The use of hypnosis during endovascular aneurysm repair (EVAR) may improve haemodynamic and respiratory stability and allow faster patient recovery, according to a presentation given at the 2016 VEITHsymposium (15–19 November, New York, USA).
Jean-Pierre Becquemin, Hôpital Henri Mondor, Paris, France, told the VEITHsymposium audience that hypnosis in combination with local anaesthesia should be considered in the larger context of the move towards less invasive treatment techniques in vascular surgery. He suggested that hypnosis, by reducing patient anxiety, discomfort and unrest, could thus reduce the risk of treatment failure.
A “psychic disassociation of mind and body,” hypnosis can theoretically allow a patient to disconnect from the pain and discomfort associated with surgery, Becquemin said, without the use of drugs. In implementing the treatment, he explained that preoperative evaluation should take place to identify “receptive patients, with whom a comfortable, reassuring and peaceful patient environment is defined”. Intraoperatively, the patient should be helped to “reach the best relaxed state of mind,” Becquemin said. This means, he explained, “empathy from those in the operating room, with positive and reassuring words, a quiet a slow speech rate and deep, quiet breathing.” Becquemin also suggested the use of oral or physical suggestions to divert sensations from external stimuli. During the hypnosis, Becquemin also noted that it is important to maintain communication with the patient using signalling, as intensification of hypnosis with the patient’s participation may be required.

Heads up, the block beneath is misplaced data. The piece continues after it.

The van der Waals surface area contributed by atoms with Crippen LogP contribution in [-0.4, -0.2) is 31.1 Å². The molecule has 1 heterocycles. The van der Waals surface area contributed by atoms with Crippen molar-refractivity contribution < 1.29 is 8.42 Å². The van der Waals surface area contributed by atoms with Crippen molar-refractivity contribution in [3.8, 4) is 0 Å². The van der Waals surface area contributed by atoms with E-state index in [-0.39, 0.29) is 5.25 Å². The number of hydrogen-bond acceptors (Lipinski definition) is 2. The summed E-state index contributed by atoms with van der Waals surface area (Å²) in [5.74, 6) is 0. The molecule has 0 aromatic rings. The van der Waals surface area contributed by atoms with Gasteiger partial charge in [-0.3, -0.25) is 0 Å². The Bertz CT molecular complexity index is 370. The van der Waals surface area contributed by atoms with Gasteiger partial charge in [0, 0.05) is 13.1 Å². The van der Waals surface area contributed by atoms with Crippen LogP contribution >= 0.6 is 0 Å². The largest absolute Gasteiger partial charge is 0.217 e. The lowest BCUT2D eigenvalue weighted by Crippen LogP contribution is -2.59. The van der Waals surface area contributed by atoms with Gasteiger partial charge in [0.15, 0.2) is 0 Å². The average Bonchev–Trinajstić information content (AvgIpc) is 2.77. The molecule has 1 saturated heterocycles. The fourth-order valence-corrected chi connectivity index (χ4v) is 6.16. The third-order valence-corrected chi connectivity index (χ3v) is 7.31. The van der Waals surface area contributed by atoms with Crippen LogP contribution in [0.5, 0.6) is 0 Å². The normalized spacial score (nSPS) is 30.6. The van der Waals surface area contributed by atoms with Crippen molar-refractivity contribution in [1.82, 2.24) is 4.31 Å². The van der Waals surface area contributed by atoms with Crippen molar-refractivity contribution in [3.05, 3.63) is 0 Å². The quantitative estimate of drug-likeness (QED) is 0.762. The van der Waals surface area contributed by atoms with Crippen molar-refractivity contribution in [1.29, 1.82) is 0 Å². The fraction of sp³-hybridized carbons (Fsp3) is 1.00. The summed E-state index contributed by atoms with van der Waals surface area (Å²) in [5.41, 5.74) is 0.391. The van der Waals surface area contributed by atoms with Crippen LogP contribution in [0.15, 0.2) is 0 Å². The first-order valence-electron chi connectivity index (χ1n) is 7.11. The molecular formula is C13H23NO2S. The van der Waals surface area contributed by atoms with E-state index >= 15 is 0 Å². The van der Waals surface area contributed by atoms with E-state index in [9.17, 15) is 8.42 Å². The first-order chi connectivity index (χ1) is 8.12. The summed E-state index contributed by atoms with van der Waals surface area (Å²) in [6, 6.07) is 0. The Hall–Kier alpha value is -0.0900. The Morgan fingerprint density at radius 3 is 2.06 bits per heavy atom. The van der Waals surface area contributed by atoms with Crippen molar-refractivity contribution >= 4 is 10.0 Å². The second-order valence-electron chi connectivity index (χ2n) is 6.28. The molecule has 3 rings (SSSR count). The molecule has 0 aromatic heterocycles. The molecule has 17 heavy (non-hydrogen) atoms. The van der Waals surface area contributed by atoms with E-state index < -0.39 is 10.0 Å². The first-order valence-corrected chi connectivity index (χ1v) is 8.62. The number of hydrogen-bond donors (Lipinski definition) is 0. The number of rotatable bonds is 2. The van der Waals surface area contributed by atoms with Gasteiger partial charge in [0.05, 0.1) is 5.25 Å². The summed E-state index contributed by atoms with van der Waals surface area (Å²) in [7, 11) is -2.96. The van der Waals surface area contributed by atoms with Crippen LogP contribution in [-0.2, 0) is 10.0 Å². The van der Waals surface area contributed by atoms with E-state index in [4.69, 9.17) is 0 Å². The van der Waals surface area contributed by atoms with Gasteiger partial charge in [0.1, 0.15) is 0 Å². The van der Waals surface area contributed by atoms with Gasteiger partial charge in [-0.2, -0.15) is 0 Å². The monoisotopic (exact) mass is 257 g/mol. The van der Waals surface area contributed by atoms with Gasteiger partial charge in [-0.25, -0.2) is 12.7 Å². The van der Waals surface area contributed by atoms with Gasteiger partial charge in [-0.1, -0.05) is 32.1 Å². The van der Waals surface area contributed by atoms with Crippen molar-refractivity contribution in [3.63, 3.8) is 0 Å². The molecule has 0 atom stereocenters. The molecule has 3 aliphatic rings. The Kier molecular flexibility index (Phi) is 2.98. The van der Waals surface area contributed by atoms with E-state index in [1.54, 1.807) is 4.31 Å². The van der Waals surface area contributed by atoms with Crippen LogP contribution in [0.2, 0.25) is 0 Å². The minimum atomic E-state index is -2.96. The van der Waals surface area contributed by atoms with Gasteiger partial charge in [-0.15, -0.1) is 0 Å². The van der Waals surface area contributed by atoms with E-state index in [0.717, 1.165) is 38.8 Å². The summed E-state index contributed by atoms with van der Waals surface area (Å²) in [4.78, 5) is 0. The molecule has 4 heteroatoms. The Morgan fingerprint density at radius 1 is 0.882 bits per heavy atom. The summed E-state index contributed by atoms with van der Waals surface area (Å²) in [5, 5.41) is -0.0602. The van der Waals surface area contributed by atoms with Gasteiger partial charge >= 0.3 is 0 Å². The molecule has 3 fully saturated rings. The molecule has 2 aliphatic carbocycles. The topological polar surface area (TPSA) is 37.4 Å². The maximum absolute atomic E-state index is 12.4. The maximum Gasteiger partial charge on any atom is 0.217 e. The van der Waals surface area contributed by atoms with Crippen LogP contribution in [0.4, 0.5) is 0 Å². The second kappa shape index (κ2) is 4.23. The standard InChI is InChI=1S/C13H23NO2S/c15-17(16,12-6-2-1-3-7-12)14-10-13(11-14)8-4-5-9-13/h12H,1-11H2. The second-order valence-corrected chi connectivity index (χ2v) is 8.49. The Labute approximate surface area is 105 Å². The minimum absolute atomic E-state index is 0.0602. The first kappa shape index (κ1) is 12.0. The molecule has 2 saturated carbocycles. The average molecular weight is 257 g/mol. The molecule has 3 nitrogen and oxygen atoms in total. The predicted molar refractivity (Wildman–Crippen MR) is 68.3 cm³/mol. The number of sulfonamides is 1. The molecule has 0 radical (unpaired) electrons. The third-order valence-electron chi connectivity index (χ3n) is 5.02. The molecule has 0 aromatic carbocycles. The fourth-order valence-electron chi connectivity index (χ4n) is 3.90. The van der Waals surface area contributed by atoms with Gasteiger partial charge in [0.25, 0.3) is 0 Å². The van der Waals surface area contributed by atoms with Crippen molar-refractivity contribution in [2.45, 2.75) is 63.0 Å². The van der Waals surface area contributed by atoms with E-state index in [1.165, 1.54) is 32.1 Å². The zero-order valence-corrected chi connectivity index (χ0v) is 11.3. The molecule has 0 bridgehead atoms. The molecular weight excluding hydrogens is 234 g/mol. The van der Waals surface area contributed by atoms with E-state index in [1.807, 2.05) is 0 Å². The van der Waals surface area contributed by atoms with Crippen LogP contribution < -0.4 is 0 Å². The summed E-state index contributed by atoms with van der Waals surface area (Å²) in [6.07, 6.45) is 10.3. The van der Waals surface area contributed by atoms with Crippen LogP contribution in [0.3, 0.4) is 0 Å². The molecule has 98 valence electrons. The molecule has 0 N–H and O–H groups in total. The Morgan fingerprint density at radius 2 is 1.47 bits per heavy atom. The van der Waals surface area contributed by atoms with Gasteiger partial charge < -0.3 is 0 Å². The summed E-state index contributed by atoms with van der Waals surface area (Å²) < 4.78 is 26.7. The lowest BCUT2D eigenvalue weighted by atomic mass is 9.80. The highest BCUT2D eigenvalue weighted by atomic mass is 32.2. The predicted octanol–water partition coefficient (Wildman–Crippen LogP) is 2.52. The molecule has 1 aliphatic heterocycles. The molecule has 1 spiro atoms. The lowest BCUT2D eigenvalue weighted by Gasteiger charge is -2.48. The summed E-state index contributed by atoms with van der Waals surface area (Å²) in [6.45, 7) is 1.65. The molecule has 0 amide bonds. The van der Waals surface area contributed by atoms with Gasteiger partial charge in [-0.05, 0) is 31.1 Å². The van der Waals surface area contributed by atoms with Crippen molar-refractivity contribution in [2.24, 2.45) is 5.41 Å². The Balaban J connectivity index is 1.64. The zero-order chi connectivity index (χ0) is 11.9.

“There is already proof that hypnosis affects these mechanisms,” Becquemin told the audience, pointing to scientific papers that have used magnetic resonance imaging to examine the effect of hypnosis on mental activity. Becquemin pointed to a 57-patient 2016 study (Jiang et al, Cereb Cortex) that reported decreased dorsal anterior cingulate activity and reduced connections between the dorsolateral prefrontal cortex and the medial prefrontal and posterior cingulate cortex.
This was supported by the findings of a paper published in 2011 (Demertzi et al, Prog Brain Res), which indicated that hypnosis resulted in reduced lateral frontoparietal connectivity, increased bilateral angular and middle frontal gyri, and decreased posterior midline and parahippocampal connectivity.
Becquemin and colleagues, focusing specifically on the potential of hypnosis in vascular surgery, conducted a prospective single-centre evaluation involving 32 consenting EVAR patients, separated into two groups; Group 1 treated under hypnosis and local anaesthesia of the groin, and Group 2 treated under general anaesthesia. Technical success was 100% for both groups, while procedure duration was slightly shorter in Group 2 (122 minutes vs. 148 minutes for Group 1). Pain scores, recorded in recovery, was 6/10 in Group 2 compared with only 1/10 in Group 1. The most commonly-reported comfort rating was “good” in Group 2, compared with “Excellent” in Group 1. The need for noradrenaline to relieve pain was also needed in 76.92% of Group 2 patients compared with 19.23% of Group 1 patients, and overall satisfaction was lower in Group 2 (75%) than Group 1 (100%). Furthermore, Becquemin noted that discharge was earlier for Group 1 (average of one day post-surgery) than in Group 2 (average of three days post-surgery).
Such a minimally-invasive approach to anaesthesia and surgery, Becquemin concluded, could therefore be beneficial for patients well-being both during and after surgery, and could also improve team communication within the operating room.